Slovenia and Yugoslavia agree on a cooling-off period which does not, unfortunately, cover Croatia.Don't look now but the state of Connecticut just slid into Long Island Sound.Never mind the standings. The Orioles found one, maybe two, left-handed home run hitters for the short right field and prevailing winds of Camden Yards. That's what this season is for.A Stich in time saves nein.
FEATURES
By Susan Campbell and Susan Campbell,HARTFORD COURANT | July 17, 2003
STRATFORD, Conn. - The cool evening mist doesn't penetrate the ground beneath this beech tree in Stratford. Near here, monk parakeets native to South America, the descendants of long-ago escapees, have built their intricate nests. This is a favorite walk of Stratford poet Norah Pollard. She enjoys the juxtaposition of craggy fishermen and women on a nearby dock and the delicate green birds meant for cages. The beech's trunk is covered with whirls and folds that look, says the poet, like body sex-parts.
NEWS
By Mary Carole McCauley, The Baltimore Sun | January 31, 2013
It might lack the cachet of Long Island Sound, where novelist S. Scott Fitzgerald set "The Great Gatsby. " But anyone with a spare $450,000 can live in a piece of literary history - specifically the 3,600-square-foot Bolton Hill town home where Fitzgerald lived briefly. The four-bedroom, four-bathroom town home at 1307 Park Ave. is listed by Long & Foster Realtors and went on the market last Saturday. A plaque outside the residence indicates that it once housed Fitzgerald, who stayed there from 1933 until 1935 while his mercurial wife, Zelda, was being treated for schizophrenia at the nearby Sheppard Pratt Hospital.
NEWS
By Joe Haberstroh and Joe Haberstroh,SPECIAL TO THE SUN | December 16, 2001
RONKONKOMA, N.Y. - Another die-off of lobsters apparently occurred across the breadth of Long Island Sound this fall, rocking an industry still staggering from a much more serious biological collapse two years ago. Just as they had in 1999, lobstermen began to pull dead lobsters from their traps in October, said Carl LoBue, a marine biologist with the New York State Department of Environmental Conservation. "The numbers were not as high as in 1999, but we think that's because there are so many fewer lobsters in the sound now," LoBue said.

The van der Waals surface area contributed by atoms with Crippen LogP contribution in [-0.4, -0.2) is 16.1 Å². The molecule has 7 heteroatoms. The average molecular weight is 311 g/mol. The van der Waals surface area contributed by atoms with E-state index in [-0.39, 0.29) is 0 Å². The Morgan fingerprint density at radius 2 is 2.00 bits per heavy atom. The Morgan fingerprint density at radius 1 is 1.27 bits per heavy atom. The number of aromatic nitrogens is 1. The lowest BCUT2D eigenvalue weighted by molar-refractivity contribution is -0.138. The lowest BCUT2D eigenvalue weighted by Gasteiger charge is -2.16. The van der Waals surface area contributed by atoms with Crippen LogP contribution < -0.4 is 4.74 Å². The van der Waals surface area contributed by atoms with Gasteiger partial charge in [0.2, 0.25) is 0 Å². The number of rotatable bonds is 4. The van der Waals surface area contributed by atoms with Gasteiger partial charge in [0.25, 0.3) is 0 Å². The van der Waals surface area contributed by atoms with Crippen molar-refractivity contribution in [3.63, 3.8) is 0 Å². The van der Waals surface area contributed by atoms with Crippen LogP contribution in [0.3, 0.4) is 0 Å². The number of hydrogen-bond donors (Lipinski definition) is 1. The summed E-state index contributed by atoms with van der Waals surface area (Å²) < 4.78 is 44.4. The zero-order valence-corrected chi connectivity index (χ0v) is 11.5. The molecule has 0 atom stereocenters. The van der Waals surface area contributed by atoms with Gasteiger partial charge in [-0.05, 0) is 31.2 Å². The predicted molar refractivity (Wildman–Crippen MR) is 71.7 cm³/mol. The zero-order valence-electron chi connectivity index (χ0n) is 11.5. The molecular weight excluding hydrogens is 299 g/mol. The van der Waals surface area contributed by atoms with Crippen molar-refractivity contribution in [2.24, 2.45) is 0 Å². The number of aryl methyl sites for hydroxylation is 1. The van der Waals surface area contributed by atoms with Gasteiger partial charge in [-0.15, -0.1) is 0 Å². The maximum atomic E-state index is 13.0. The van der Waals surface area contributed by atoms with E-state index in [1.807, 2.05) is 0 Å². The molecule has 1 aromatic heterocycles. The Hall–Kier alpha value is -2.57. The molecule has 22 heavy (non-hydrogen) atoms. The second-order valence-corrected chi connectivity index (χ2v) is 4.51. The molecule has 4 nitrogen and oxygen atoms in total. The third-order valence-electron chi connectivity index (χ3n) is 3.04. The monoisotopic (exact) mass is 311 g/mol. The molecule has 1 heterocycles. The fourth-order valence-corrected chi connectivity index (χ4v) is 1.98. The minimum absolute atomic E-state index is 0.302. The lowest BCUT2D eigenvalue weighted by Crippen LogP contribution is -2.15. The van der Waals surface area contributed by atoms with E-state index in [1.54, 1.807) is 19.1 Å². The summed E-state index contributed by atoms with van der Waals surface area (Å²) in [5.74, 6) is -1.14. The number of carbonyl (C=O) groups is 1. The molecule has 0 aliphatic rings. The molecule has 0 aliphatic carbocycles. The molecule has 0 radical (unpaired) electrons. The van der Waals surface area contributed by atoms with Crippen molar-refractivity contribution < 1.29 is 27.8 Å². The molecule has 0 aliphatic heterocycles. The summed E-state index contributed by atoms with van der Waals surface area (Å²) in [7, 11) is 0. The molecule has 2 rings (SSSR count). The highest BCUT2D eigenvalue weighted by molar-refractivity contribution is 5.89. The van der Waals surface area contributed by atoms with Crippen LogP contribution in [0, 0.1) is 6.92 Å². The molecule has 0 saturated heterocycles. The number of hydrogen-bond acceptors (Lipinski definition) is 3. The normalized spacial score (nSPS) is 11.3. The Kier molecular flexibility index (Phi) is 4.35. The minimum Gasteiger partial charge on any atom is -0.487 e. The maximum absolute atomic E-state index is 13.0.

NEWS
By Joel McCord and Joel McCord,SUN STAFF | August 10, 2000
NORWALK, Conn. -As recently as early last summer the lobster business on Western Long Island Sound was booming. Lobstermen were turning rich profits and plowing them back into new gear and new boats. But then, the bottom dropped out. The lobsters at the center of the $50 million-a-year business disappeared. They are the victims of a single-cell protozoan - one so little known that it is yet named - that attacks the lobster's nervous system. Within 24 hours of being infected, the lobsters usually die. All 1,300 lobstermen who fish the sound, the third largest lobster fishery on the East Coast, have been affected.
NEWS
By NEW YORK TIMES NEWS SERVICE | March 1, 1998
BAYVILLE, N.Y. -- In another effort to clean up Long Island Sound, federal and state environmental officials have adopted a 15-year, $650 million plan to upgrade sewage treatment plants along the New York and Connecticut shoreline.The plan seeks to reduce nitrogen discharges that have been directly linked to a reduced level of dissolved oxygen in the sound, which harms fish, lobsters and shellfish and the small organisms they feed on.The project was approved unanimously at a recent meeting of the Long Island Sound Policy Committee in Manhattan.
NEWS
By Timothy B. Wheeler and Timothy B. Wheeler,Sun Staff Writer | October 9, 1994
NEW HAVEN, Conn. -- Weathered sticks peek like day-old whiskers out of the murky harbor here, not far offshore from the fuel tank farms, aging factories and highways that line the waterfront.Easy to mistake for debris, the sticks actually mark the boundaries of dozens of private shellfish beds, where acres of oysters are cultivated on the harbor bottom.From waters at the western end of Long Island Sound, Connecticut's shellfish "farmers" last year produced 800,000 bushels of oysters -- more than 10 times what Maryland and Virginia watermen took from the Chesapeake Bay.While Maryland watermen expect slim pickings again when their oyster season opens Thursday, their counterparts in Connecticut expect another bumper crop.